How I Got Lost in Minecraft

For those of you who saw my more recent post on being lost in Minecraft, I’m happy to say, I found my way home again. My blocky character dressed as Princess Bubblegum from Adventure Time is safe and sound in her mountain-top abode.

But, the journey wasn’t an easy one.

It took hours of game time before I stumbled across my home once more. I had almost given up hope and would have spent even more time building yet another architectural wonder if it hadn’t been for sheer dumb luck.

How I Got Lost

For those of you following my Minecraft adventures, you’re probably wondering how I could possibly lose track of a giant fort or a set of stairs leading to the middle of the earth. For clarification, I did not lose either of them. These buildings are on the family’s multi-player server. Even if I had somehow gotten lost in that world, I could have messaged one of the family and asked for directions.

No, this misadventure was in single player mode.

Occasionally, when the server is down or when I feel like being un-sociable, I skip the online adventure and play in single player mode. It’s just me, a pick, and the entire Minecraft world to explore.

In this world, I’ve been carefully constructing a house, rather than an intimidating castle. I patterned it a bit after Falling Water, because I wanted something that felt natural sitting atop a mountain.

Here’s what it looks like so far.

outside house

I have a chicken coop, which somehow the chickens still manage to get out of . . .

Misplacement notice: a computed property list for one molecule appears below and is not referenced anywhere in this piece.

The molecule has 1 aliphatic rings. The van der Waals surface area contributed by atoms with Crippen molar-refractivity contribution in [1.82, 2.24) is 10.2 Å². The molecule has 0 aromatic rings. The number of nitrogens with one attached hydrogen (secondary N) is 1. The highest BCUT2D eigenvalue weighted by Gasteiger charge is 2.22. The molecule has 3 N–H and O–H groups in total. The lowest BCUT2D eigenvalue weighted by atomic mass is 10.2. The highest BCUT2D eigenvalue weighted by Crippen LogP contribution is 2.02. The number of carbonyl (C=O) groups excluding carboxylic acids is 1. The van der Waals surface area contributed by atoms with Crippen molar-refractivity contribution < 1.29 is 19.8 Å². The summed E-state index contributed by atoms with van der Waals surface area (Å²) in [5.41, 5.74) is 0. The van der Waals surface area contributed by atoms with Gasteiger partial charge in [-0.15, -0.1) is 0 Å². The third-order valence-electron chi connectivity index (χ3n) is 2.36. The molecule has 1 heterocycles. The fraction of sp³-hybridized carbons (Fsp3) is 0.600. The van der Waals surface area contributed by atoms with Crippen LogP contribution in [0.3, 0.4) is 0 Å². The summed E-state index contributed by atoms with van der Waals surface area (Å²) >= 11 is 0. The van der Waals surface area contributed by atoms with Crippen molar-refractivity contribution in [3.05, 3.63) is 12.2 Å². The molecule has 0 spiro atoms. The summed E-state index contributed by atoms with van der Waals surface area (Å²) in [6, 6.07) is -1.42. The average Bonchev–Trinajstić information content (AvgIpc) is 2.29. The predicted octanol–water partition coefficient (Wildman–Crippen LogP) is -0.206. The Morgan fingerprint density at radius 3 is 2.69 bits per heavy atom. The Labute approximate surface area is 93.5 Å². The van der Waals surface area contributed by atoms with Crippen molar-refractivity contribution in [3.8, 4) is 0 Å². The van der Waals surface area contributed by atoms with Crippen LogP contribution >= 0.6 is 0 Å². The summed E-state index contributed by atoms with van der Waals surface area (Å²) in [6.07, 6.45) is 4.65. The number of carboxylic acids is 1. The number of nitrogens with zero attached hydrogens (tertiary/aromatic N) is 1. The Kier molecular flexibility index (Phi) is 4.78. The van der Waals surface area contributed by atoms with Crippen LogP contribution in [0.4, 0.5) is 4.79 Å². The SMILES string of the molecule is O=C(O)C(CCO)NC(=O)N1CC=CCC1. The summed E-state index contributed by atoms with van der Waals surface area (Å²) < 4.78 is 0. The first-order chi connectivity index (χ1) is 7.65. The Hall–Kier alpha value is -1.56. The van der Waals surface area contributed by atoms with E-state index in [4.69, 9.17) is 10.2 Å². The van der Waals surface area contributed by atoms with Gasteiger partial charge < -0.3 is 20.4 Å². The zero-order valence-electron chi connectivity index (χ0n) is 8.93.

chicken coop

And here’s my mini garden I started, though I want to make something bigger eventually.

mini garden

I thought I’d spruce things up, snap a few screen shots, and then blog about my progress when I was finished. I moved the bed to the upstairs, which I had just built and decorated.

rose room

I wanted to capture it from all sorts of angles so you could see it in all its awesomeness.

house from diving board

Then, I thought to myself, “the waterfall isn’t big enough.” I grabbed a bucket, poured a new stream of water in just the right spot. I was ready to go when I fell. There’s a lake at the bottom of this waterfall, so usually falling wasn’t a big deal. But, since I was at a weird angle, I didn’t land in the lake – I landed on the one rock that wasn’t covered in water.

house waterfall

Gameover.

Typically, this isn’t a problem either.

Usually when I die, I respawn in the place I last slept. But, since my bed had been moved before I had the chance to sleep in it, I respawned in the original spawning point of the game.

In most of my Minecraft games, my first home is close to the original spawning point, but since I didn’t care (originally) how my single player game turned out, I had meandered aimlessly for several days before finding the perfect place to live. I wasn’t planning on the house turning out so well, so I didn’t bother writing down its coordinates.

In a nutshell, I had no idea where I was and no idea where my house was. I had no knowledge of the surrounding location, or even which direction I had wandered back when I started the game. Because I had died, I had spawned without any items – so no compass, no map, no nothing.

In most games, this wouldn’t be a problem, as they’re fairly linear and you can find a map online. But, with Minecraft, the world is randomly generated. I could spawn and travel in a straight line for hours and hours and the world would never end. If I headed in the wrong direction, I would never be able to find my house.

To continue reading about my adventures while I was wandering around lost, click here.

Written By JenniBee

 

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